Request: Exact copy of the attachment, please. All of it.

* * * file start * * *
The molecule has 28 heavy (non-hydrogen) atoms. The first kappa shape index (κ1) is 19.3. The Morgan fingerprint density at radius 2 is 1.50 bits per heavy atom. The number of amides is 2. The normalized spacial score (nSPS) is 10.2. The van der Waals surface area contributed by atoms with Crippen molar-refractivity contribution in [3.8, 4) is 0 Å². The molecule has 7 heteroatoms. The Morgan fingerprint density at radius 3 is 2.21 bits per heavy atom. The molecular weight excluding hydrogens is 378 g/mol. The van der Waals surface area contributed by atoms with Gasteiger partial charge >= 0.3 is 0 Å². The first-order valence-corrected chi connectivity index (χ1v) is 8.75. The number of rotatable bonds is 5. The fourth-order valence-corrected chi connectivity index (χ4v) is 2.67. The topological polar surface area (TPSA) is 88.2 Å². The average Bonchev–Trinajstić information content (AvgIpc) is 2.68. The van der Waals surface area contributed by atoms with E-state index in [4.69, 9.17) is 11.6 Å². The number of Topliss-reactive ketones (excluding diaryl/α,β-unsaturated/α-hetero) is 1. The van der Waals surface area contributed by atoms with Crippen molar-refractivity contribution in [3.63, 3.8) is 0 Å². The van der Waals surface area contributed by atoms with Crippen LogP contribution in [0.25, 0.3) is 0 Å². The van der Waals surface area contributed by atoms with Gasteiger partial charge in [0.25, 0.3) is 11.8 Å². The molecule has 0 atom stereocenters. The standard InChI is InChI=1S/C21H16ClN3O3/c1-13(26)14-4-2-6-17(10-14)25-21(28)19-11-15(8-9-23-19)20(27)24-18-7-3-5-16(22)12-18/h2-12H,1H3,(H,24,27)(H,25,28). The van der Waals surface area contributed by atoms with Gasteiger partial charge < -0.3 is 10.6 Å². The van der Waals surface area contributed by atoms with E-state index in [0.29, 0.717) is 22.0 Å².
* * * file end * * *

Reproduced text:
The molecule has 28 heavy (non-hydrogen) atoms. The first kappa shape index (κ1) is 19.3. The Morgan fingerprint density at radius 2 is 1.50 bits per heavy atom. The number of amides is 2. The normalized spacial score (nSPS) is 10.2. The van der Waals surface area contributed by atoms with Crippen molar-refractivity contribution in [3.8, 4) is 0 Å². The molecule has 7 heteroatoms. The Morgan fingerprint density at radius 3 is 2.21 bits per heavy atom. The molecular weight excluding hydrogens is 378 g/mol. The van der Waals surface area contributed by atoms with Gasteiger partial charge >= 0.3 is 0 Å². The first-order valence-corrected chi connectivity index (χ1v) is 8.75. The number of rotatable bonds is 5. The fourth-order valence-corrected chi connectivity index (χ4v) is 2.67. The topological polar surface area (TPSA) is 88.2 Å². The average Bonchev–Trinajstić information content (AvgIpc) is 2.68. The van der Waals surface area contributed by atoms with E-state index in [4.69, 9.17) is 11.6 Å². The number of Topliss-reactive ketones (excluding diaryl/α,β-unsaturated/α-hetero) is 1. The van der Waals surface area contributed by atoms with Crippen molar-refractivity contribution in [3.63, 3.8) is 0 Å². The van der Waals surface area contributed by atoms with Crippen LogP contribution in [0.25, 0.3) is 0 Å². The van der Waals surface area contributed by atoms with Gasteiger partial charge in [0.25, 0.3) is 11.8 Å². The molecule has 0 atom stereocenters. The standard InChI is InChI=1S/C21H16ClN3O3/c1-13(26)14-4-2-6-17(10-14)25-21(28)19-11-15(8-9-23-19)20(27)24-18-7-3-5-16(22)12-18/h2-12H,1H3,(H,24,27)(H,25,28). The van der Waals surface area contributed by atoms with Gasteiger partial charge < -0.3 is 10.6 Å². The van der Waals surface area contributed by atoms with E-state index in [0.29, 0.717) is 22.0 Å².